I recently had the opportunity to do something I’d never done before: attend a conference that had absolutely nothing to do with optometry. Now some of you will ask, “Don’t you go to enough of those things as it is?”
The recent news in our profession was an announced partnership between Opternative and 1-800-Contacts.1 With InstaRx powered by Opternative, customers can “stay home, eat some ice cream, and get a vision exam” according to the 1-800 Contacts website.
Much has been written about Opternative, and I will not rehash what the product is and what it purports to do. I will say the product presents a clear and present danger to the eye health of the unsuspecting public. We can argue the merits of disruptive technology, but the bottom line is the product as currently marketed as an “eye exam” is a public health threat.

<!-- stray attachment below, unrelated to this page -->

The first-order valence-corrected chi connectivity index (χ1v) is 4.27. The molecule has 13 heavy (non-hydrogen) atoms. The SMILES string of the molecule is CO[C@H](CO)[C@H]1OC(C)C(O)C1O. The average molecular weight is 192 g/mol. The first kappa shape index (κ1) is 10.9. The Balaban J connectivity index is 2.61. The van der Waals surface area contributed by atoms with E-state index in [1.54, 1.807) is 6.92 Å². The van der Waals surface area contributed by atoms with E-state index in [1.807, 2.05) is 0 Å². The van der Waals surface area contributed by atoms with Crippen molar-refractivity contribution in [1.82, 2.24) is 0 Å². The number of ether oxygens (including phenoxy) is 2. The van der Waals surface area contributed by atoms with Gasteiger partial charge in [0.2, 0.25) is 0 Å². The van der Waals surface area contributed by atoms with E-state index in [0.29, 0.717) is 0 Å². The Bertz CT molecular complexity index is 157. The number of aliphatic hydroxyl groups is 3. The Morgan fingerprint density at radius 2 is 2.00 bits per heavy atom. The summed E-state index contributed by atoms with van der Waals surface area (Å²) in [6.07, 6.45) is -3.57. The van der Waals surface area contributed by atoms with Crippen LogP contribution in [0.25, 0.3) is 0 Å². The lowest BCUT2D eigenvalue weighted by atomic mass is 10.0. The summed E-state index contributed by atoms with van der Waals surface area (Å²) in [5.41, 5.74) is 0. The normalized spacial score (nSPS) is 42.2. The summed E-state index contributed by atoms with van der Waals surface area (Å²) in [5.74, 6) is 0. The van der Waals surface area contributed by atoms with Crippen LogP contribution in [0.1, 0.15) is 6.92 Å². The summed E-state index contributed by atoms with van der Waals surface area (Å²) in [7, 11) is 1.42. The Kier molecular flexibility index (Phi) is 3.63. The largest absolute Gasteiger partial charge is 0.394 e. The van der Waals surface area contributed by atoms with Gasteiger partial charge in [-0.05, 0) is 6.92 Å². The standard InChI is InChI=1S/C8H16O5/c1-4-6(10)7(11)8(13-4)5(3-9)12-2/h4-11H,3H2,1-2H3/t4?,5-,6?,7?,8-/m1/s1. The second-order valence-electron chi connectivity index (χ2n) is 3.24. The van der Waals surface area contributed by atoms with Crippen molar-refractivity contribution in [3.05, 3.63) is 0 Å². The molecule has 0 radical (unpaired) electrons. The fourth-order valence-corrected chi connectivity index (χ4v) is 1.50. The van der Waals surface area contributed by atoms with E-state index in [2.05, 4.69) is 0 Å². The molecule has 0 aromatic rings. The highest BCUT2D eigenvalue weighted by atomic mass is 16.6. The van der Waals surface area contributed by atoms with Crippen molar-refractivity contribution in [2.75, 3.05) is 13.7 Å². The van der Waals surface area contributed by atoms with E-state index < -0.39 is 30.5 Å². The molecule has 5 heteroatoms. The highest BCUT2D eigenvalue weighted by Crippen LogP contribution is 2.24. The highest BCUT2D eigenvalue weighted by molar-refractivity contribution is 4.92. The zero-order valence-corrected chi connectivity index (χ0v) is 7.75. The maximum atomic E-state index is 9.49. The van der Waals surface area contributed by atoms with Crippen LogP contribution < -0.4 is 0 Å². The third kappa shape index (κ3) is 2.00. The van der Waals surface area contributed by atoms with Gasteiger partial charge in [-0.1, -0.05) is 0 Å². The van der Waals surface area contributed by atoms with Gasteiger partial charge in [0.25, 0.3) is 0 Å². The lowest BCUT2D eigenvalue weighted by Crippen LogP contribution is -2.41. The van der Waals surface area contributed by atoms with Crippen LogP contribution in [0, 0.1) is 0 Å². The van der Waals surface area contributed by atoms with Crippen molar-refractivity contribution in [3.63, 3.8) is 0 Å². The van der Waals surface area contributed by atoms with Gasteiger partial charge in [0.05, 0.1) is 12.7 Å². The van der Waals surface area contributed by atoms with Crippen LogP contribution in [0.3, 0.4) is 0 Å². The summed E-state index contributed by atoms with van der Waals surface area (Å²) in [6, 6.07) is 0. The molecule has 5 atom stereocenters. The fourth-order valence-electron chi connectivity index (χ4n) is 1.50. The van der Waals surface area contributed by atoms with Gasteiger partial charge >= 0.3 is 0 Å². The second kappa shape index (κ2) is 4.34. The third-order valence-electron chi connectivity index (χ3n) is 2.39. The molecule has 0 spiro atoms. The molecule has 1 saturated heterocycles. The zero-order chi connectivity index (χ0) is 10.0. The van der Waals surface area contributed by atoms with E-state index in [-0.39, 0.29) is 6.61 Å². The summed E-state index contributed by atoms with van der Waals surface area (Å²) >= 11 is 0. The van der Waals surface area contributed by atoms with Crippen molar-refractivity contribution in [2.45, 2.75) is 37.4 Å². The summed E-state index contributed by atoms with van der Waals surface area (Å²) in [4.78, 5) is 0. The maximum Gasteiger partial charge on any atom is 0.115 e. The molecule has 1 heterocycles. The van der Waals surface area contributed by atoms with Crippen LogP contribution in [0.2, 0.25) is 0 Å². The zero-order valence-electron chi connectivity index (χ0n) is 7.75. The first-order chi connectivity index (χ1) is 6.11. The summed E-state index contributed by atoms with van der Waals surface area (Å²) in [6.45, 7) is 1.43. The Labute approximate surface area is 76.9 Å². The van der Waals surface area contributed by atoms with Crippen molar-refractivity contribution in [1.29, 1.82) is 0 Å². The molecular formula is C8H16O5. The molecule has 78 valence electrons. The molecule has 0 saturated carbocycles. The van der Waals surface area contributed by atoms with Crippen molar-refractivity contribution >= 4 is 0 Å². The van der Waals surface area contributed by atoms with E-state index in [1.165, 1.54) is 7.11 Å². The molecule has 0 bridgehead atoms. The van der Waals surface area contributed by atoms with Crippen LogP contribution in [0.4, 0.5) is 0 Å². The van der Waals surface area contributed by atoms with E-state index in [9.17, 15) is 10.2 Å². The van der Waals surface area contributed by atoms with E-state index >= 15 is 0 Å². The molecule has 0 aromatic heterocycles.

At a recent meeting I attended one of the discussions included a quick and brief outline of what is termed SWOT. SWOT stands for Strength, Weaknesses, Opportunities, and Threats. The idea here is that a scan of the internal and external environment is an important part of a strategic planning process for any business.
In this issue you'll find an article on clinical laboratory testing for optometry. It is my new passion. It’s something I do in my office on a daily basis, and I find it really helps me in my clinical decision-making.
In his email, Mike tackles the ongoing question in all of eye care: should I accept (or drop or keep taking) That Crappy Insurance (TCI)? Anyone in optometric practice knows exactly which ones they are.